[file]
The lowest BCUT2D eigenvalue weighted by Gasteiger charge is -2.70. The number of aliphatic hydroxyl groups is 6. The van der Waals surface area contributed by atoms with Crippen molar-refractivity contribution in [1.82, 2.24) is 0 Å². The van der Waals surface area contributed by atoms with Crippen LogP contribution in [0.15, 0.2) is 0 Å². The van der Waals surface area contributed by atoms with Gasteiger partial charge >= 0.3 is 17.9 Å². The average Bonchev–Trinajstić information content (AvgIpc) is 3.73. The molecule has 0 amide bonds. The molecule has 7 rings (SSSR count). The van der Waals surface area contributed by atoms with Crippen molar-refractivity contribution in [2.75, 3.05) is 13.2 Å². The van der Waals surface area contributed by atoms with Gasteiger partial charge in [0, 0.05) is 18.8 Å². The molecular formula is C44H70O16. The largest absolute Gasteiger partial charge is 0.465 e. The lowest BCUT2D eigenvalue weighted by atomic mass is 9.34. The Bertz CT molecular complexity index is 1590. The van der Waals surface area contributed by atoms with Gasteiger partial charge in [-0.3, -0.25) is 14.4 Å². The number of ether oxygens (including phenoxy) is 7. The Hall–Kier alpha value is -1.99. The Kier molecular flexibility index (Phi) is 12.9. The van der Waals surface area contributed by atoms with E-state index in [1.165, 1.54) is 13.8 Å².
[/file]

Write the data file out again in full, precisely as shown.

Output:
The lowest BCUT2D eigenvalue weighted by Gasteiger charge is -2.70. The number of aliphatic hydroxyl groups is 6. The van der Waals surface area contributed by atoms with Crippen molar-refractivity contribution in [1.82, 2.24) is 0 Å². The van der Waals surface area contributed by atoms with Crippen LogP contribution in [0.15, 0.2) is 0 Å². The van der Waals surface area contributed by atoms with Gasteiger partial charge >= 0.3 is 17.9 Å². The average Bonchev–Trinajstić information content (AvgIpc) is 3.73. The molecule has 0 amide bonds. The molecule has 7 rings (SSSR count). The van der Waals surface area contributed by atoms with Crippen molar-refractivity contribution in [2.75, 3.05) is 13.2 Å². The van der Waals surface area contributed by atoms with Gasteiger partial charge in [0, 0.05) is 18.8 Å². The molecular formula is C44H70O16. The largest absolute Gasteiger partial charge is 0.465 e. The lowest BCUT2D eigenvalue weighted by atomic mass is 9.34. The Bertz CT molecular complexity index is 1590. The van der Waals surface area contributed by atoms with Gasteiger partial charge in [-0.3, -0.25) is 14.4 Å². The number of ether oxygens (including phenoxy) is 7. The Hall–Kier alpha value is -1.99. The Kier molecular flexibility index (Phi) is 12.9. The van der Waals surface area contributed by atoms with E-state index in [1.165, 1.54) is 13.8 Å².